By Kevin G. Hall
RISMEDIA, March 4, 2009-(MCT)-American International Group’s reporting Monday of the largest quarterly loss in U.S. corporate history, and an announcement of yet another government bailout, reignited debate about whether failing financial institutions should be nationalized or simply allowed to sink.
The Treasury Department and the Federal Reserve, moving before markets opened, unveiled a plan to have taxpayers own nearly 78% of AIG and gave it another $30 billion of Wall Street bailout money.
That’s on top of the $40 billion it received in November and its government rescue on Sept. 16. AIG has received more than $162 billion in taxpayer aid in four separate efforts to save the insurer.
Despite all that rescue money, AIG on Monday still posted a $61.7 billion fourth-quarter loss. Most of AIG’s top management is new, brought in after the government rescue, so coming on the heels last week’s revamped bailout of Citigroup (the bank’s third), it raises the question: Is good money being thrown at bad institutions?
Wall Street seemed to think so, falling Monday to 12-year lows. In a dismal start to March trading, the Dow Jones industrial average was down more than 4.2%, falling 299.64 points to 6763.29, the lowest close since April 25, 1997.
As the Dow fell below 7000, the S&P 500 fell below 700 in trading but closed down 4.7%, or 34.27 points, to 700.82, its worst close since Oct. 30, 1996. The Nasdaq fell 54.99 points to 1322.85.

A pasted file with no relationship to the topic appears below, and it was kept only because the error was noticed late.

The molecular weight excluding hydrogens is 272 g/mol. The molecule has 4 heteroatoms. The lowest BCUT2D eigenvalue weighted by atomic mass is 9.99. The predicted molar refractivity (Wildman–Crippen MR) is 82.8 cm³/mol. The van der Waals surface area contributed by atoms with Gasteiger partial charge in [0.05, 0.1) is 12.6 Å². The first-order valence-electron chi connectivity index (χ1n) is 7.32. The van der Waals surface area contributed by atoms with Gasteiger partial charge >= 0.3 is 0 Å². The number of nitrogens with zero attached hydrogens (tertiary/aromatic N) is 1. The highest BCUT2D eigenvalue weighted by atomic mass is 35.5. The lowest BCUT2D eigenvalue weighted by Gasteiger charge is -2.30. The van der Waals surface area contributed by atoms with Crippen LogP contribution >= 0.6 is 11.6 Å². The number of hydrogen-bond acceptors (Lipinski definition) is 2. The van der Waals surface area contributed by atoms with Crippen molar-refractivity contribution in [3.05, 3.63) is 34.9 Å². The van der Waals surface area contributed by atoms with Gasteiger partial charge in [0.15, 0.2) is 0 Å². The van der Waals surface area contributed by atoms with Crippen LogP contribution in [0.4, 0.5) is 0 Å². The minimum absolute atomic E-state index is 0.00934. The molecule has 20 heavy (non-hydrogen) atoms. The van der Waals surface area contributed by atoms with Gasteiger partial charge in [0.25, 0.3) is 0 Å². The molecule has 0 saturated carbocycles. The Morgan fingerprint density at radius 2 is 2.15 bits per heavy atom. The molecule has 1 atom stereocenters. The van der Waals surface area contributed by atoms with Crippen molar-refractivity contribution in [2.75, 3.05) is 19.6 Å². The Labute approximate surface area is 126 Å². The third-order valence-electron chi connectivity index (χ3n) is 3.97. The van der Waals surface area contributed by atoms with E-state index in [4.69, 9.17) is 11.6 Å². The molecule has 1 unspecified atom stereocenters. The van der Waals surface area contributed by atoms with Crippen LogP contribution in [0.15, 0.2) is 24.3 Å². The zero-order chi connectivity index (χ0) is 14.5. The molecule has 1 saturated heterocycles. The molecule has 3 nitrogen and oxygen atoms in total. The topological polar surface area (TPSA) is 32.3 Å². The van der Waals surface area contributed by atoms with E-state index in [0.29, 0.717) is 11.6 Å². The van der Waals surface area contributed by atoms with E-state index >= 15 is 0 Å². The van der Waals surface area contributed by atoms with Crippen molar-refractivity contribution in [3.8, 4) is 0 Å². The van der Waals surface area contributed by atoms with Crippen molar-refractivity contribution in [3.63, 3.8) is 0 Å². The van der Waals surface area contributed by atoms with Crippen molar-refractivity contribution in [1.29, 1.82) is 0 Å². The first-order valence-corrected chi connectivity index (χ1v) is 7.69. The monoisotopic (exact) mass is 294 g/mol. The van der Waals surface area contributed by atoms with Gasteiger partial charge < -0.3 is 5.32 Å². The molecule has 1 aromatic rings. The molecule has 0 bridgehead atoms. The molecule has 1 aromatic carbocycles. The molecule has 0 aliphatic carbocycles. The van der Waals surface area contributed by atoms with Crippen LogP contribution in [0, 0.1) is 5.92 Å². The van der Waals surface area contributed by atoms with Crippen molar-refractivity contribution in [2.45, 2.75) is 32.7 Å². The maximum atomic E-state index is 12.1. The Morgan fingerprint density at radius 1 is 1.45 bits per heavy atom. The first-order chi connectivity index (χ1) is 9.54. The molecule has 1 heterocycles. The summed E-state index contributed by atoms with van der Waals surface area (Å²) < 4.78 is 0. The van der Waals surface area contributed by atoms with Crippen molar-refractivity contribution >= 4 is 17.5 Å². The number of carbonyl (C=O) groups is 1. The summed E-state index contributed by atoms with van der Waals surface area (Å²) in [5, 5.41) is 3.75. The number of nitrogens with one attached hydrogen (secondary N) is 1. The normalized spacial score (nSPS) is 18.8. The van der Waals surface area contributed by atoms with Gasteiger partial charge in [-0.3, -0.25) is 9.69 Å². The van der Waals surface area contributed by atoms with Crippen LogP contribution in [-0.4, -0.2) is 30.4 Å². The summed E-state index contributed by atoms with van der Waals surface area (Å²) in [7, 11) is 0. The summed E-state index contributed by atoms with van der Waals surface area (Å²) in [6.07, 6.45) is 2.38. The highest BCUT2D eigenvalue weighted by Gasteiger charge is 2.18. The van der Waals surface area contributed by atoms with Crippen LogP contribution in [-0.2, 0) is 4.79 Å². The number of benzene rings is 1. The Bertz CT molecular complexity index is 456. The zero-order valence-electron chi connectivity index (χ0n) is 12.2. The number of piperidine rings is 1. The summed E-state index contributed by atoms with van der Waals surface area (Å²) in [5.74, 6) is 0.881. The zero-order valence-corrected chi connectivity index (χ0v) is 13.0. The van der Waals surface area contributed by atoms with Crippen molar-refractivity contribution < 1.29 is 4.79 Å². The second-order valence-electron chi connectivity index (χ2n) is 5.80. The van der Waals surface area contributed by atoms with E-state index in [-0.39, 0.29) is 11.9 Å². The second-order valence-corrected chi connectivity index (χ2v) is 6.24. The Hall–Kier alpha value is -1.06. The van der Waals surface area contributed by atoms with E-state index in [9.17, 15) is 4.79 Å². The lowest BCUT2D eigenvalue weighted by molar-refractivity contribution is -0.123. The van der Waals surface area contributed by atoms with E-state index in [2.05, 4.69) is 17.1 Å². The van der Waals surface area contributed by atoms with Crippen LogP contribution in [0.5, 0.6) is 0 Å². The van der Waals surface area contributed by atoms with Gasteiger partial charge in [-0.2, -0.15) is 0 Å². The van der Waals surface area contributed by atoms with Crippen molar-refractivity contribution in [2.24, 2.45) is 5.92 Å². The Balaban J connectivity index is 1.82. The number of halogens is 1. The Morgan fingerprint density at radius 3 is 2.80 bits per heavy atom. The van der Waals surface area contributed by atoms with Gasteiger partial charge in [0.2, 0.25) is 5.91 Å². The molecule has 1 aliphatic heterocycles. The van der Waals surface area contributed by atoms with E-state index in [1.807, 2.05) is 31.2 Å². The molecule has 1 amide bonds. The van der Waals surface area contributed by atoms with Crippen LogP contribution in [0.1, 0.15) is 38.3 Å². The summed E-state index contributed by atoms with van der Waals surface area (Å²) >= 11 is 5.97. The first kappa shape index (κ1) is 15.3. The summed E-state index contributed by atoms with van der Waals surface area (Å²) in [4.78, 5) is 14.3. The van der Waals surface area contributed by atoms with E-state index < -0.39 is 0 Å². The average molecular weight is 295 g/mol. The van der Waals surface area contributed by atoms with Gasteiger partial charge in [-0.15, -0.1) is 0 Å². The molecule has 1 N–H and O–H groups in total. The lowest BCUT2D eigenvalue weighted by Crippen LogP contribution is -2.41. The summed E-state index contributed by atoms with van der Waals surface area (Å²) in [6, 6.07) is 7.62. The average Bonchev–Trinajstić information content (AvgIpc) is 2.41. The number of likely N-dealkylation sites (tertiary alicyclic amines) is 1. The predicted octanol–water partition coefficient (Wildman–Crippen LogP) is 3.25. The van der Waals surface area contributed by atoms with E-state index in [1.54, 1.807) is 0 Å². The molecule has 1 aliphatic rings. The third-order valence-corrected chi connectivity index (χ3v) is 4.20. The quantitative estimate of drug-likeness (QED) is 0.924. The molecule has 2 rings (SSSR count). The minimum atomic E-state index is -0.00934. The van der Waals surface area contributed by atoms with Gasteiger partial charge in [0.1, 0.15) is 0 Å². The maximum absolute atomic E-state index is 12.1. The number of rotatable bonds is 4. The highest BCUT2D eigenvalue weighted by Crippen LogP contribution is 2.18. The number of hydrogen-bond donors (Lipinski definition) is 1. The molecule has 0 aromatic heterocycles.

As regulators fire more bullets that don’t fell the financial monster, a growing number of economists, led by New York University’s Nouriel Roubini-nicknamed “Dr. Doom”-are calling for the outright nationalization of big banks to strip out their bad assets and the sale of these institutions back to the private sector.
The rationale of this kind of nationalization, tried successfully in Sweden during the 1990s, is that the money thus far pumped into institutions such as AIG and Citigroup-whose shares are now virtually penny stocks-simply isn’t bringing them back to health.
However, one of the lions of finance came out Monday against nationalization, particularly the Swedish model.
“Their successful approach revolved around a handful of banks, but we have 7,500, as well as many (savings and loans) and credit unions, which would have to be flushed into government hands,” Bill Gross, managing director of PIMCO, the world’s largest bond fund, said in a note to investors on the Newport Beach, Calif., company’s website. “Regulators are overwhelmed as it is.”
In the case of AIG, nationalization has a range of problems. Its troubles are rooted in the financial side of its operations, not in its insurance business. Policyholders are protected, and the government agreed to take two of AIG’s international insurance arms-American International Assurance and American Life Insurance-into a trust. That move seeks to build a protective ring around healthy insurance operations at AIG to prevent further problems from its financial markets operations.
Monday’s rescue revamp, however, gives the government so many convertible preferred shares of AIG that taxpayers could soon own almost 78% of the company. To critics, it means AIG already has been nationalized in all but name.
© 2009, McClatchy-Tribune Information Services.
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